Location Analysis Tools
Mapping the locations of reported bicycle crashes in a neighborhood, campus, or city is a simple method of identifying sites for potential bicycle safety improvements. One tool for analyzing crash locations is computerized Geographic Information Systems (GIS) software. This type of map can help transportation engineers and planners focus safety improvements on intersections, corridors, or neighborhoods where bicycle crashes have occurred. Two issues should be considered when creating GIS maps of reported crash locations. First, the volumes of bicycle and motor vehicle traffic that use each location will affect reported crash density. Second, bicycle crashes may not be reported frequently enough to establish a pattern of unsafe bicycling locations. In either case, there are specific ways to identify potential factors in crashes involving bicyclists.
Since bicycle crashes tend to be widely dispersed, mapping of crash locations may not yield a strong indication of problem locations. Therefore it is also important to consider risk factors in crashes when evaluating measures to improve safety for all road users. One way to get a general understanding of factors that affect bicyclists’ safety is to use a bikeability checklist, such as the one available through the Pedestrian and Bicycle Information Center. Conducting a Bicycle Road Safety Audit (RSA) can also be useful for identifying roadway improvements and other strategies that may improve the safety of bicyclists. A RSA is a formal safety performance evaluation of an existing or future road or intersection by an independent, multidisciplinary team. RSA programs have been established in most states and FHWA has guidelines regarding the RSA process. FHWA also provides Bicycle Road Safety Audit Guidelines and Prompt Lists.
The 2010 Highway Capacity Manual (HCM 2010) includes methodologies for calculating a bicycle level of service (LOS).6 This tool can be helpful for identifying perceived safety concerns for bicyclists and evaluating how different street designs impact different roadway users. The LOS score for bicycles is based on perceived safety and can be calculated for a variety of system elements, including signalized intersections and urban street segments. The resulting numeric score and grade of the bicycle environment is based on geometric design and other conditions, including the volume and speed of traffic in the outside travel lane, pavement condition, and heavy vehicle percentage. The HCM 2010 includes service measures for autos, pedestrians, and transit, which can be analyzed and compared simultaneously with the bicycle level of service.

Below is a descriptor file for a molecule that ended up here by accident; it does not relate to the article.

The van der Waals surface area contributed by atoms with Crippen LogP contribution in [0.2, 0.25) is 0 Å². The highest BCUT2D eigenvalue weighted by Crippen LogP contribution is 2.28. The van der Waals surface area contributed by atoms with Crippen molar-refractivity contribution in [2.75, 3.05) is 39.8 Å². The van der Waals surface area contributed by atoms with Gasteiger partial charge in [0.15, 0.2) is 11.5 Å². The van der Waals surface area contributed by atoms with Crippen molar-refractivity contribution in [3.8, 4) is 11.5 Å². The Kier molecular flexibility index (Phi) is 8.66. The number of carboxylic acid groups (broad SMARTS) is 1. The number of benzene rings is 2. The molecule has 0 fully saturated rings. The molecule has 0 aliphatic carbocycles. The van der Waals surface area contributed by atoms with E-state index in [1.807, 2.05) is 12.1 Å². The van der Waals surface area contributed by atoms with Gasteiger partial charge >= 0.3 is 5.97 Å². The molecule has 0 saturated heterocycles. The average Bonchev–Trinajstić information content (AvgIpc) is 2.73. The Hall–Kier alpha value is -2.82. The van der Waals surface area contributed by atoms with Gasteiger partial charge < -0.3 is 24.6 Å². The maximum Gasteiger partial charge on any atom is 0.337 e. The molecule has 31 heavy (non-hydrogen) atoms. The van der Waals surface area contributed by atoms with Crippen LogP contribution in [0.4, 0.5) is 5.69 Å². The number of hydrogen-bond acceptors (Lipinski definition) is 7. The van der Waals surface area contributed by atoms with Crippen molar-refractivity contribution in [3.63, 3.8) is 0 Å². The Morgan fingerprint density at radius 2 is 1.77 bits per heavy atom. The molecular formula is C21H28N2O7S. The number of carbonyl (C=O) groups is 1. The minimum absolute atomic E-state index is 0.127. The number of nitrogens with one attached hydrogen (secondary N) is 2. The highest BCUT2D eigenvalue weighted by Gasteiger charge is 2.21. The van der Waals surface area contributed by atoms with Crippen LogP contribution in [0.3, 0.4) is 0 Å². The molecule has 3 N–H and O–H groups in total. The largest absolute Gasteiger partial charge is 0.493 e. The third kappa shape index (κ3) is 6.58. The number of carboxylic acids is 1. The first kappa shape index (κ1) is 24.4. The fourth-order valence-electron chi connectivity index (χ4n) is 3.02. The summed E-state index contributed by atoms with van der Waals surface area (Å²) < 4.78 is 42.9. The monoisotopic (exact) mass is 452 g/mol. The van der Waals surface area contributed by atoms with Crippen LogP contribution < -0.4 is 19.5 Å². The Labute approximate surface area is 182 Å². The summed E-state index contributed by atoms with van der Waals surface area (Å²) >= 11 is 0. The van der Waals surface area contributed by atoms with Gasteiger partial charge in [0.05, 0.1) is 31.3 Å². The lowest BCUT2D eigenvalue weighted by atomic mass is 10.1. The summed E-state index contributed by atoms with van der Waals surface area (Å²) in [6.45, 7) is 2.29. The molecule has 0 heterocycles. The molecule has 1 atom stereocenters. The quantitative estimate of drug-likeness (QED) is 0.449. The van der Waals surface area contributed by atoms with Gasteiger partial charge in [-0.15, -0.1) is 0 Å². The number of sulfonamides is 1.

Additional tools that can help to evaluate the suitability of a roadway for bicycle use include:
- Performing a conflict analysis
- Noting bicycle and driver behavior
- Examining roadway and bicycling characteristics at specific sites
- Observing and recording the number of bicycle-motor vehicle conflicts at specific sites7
- Mapping locations known to have a high potential for bicycle crashes in an area
- Conducting an intersection safety analysis to help prioritize additional evaluations
In regard to conflicts, a number of studies have been performed using bicycle-motor vehicle conflicts as a study variable in lieu of crash data.7,8 A conflict is usually defined as a sudden change in speed or direction by a bicyclist, pedestrian, or motorist to avoid the other.
Provided below are the definitions of the 14 crash groups included in the BIKESAFE application (13 are included in the interactive crash matrix). For any crash group, there are multiple problems or possible causes that may have led to the crash. The following section provides examples of a few possible causes and problems for each group and some of the countermeasures within BIKESAFE that may be applicable. Neither the list of problems and possible causes nor the suggested countermeasures are to be considered comprehensive. Practitioners will still be required to supplement the analysis and recommendations with their own investigations and knowledge of local policies and practices.
In addition to selecting countermeasures based on the crash problems or possible causes listed below, a matrix of performance objectives is also provided for practitioners to select appropriate countermeasures for consideration based on specific challenges at the study location.
A total of 46 different bicyclist countermeasures are presented in the Countermeasures section. To assist engineers and planners who may want further guidance on which measures are appropriate to address certain types of bicycle crashes, an interactive matrix of 13 bicycle crash groupings by eight categories of countermeasures is provided by clicking on the graphic to the right.
The "X" in the matrix suggests the countermeasure categories that may be primary candidates to address a given crash type, which takes into account whether the crash type occurs at an intersection or midblock location.
To illustrate how to use the table, consider the sixth crash type group in the table ("Bicyclist rode out—midblock"). This is a crash involving a bicyclist riding out into the roadway from a location in the middle of the block, such as a residential driveway. This tends to be a right-angle crash and often involves younger bicyclists.